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Lab 5 Dataflow Optimizations

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CSE 302: Compilers | Lab 5
Dataflow Optimizations

1 INTRODUCTION
In this lab you will implement the following dataflow optimizations:
• Global Copy Propagation (GCP)
• Global Dead Store Elimination (DSE)
You will work with input TAC files, which you will convert into CFG in (crude) SSA form using the starter
code that is provided to you. Your target will be TAC in SSA form, which you will be able to interpret
using the provided TAC interpreter.
This lab will be assessed. It is worth 10% of your final grade.
You may work alone, or you may work in groups of size 2. In the latter case, your submission must contain
a file called GROUP.txt that contains the names of the group members.
Note
This lab shares no code with lab 4 or earlier labs. You should build upon the provided starter code.
2 STARTER CODE: TAC, CFG, AND CRUDE SSA
The compiler pass you implement in this lab will slot in after the generation of TAC and before the invocation
of the tac2x64.py pass you wrote in lab 4. The source language is therefore the same TAC that you already
used in lab 4.
2.1 TAC Library: Parser and Interpreter
You are provided with an implementation of a TAC parser and interpreter in the file tac.py. This class
represents TAC instructions, procedure declarations, and global variable declarations using the classes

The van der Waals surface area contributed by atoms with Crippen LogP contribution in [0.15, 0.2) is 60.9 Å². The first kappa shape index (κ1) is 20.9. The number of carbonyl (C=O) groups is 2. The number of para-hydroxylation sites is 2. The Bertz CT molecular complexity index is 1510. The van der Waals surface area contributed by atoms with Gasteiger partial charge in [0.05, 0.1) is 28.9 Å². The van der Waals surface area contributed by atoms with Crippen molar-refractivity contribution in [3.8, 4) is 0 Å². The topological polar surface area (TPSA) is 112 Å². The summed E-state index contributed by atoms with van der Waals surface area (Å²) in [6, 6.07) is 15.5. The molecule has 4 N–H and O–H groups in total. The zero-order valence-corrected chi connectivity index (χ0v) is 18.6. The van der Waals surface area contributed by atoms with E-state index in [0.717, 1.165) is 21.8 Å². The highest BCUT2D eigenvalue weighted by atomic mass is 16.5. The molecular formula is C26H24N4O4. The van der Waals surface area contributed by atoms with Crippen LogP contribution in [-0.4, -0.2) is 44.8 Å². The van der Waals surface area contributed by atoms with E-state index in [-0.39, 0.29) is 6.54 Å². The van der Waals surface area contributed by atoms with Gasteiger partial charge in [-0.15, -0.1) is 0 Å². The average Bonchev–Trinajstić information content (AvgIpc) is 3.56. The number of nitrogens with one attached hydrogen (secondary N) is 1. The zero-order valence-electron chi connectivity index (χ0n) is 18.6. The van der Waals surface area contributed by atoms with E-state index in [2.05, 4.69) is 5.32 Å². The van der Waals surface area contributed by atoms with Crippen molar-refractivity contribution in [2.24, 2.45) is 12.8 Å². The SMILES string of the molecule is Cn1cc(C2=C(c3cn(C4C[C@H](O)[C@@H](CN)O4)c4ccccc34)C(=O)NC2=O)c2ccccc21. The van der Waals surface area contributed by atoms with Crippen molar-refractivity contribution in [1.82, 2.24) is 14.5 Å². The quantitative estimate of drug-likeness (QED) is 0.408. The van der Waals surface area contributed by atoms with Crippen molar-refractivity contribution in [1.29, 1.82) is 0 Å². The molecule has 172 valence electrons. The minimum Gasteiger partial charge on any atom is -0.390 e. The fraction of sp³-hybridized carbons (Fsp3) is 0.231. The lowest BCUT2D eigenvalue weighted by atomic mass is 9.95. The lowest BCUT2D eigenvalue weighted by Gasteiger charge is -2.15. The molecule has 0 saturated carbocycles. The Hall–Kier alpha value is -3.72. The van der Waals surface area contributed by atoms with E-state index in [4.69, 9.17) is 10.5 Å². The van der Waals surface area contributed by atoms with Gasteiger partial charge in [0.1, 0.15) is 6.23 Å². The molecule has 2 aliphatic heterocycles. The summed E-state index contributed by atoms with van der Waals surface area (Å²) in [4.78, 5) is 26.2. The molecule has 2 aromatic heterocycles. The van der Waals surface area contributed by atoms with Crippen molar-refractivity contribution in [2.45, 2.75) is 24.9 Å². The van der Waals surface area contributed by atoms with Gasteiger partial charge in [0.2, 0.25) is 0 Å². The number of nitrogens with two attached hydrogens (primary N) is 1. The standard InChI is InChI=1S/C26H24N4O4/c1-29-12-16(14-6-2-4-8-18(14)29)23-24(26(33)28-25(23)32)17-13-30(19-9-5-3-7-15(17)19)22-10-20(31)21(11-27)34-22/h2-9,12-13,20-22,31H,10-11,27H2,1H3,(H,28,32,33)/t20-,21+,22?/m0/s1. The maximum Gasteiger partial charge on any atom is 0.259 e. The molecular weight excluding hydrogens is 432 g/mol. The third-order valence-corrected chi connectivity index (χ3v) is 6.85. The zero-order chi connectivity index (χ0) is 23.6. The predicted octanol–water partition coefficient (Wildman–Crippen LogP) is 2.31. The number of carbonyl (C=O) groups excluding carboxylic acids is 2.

Instr, Proc, and Gvar respectively. These classes are fairly self-documenting: read their __init__()
member functions to see their relevant data attributes.
Parser This library can also load TAC in either textual or JSON form using the function load_tac(),
which takes a single TAC file name as input. The function will either raise a ValueError exception or
return a list of Proc and Gvar instances. The library performs some minimal sanity checks on the provided
TAC, but does not make sure that all the labels and symbols are well formed.
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Interpreter To execute a TAC program, use the execute() function. Note that this function requires
two dictionaries, gvars and procs, that map global symbols to global variables and procedures respectively.
You will have to construct these dictionaries yourself from the output of load_tac(); for example, you can
do the following:
gvars, procs = dict(), dict()
for decl in tac.load_tac(‘example.tac.json’):
if isinstance(decl, Gvar): gvars[decl.name] = decl
else: procs[decl.name] = decl
tac.execute(gvars, procs, ‘@main’, [])
2.2 CFG library
The CFG library is in cfg.py. Most of the CFG class therein is self-documenting. To create a CFG from a
TAC procedure, use the infer() function; dually, to linearize a CFG back into the body of a TAC procedure,
use the linearize() function.
Liveness The live-in and live-out sets can be computed using the function recompute_liveness(). It
takes two dictionaries, livein and liveout, as parameters; both of these map instructions (i.e., tac.Instr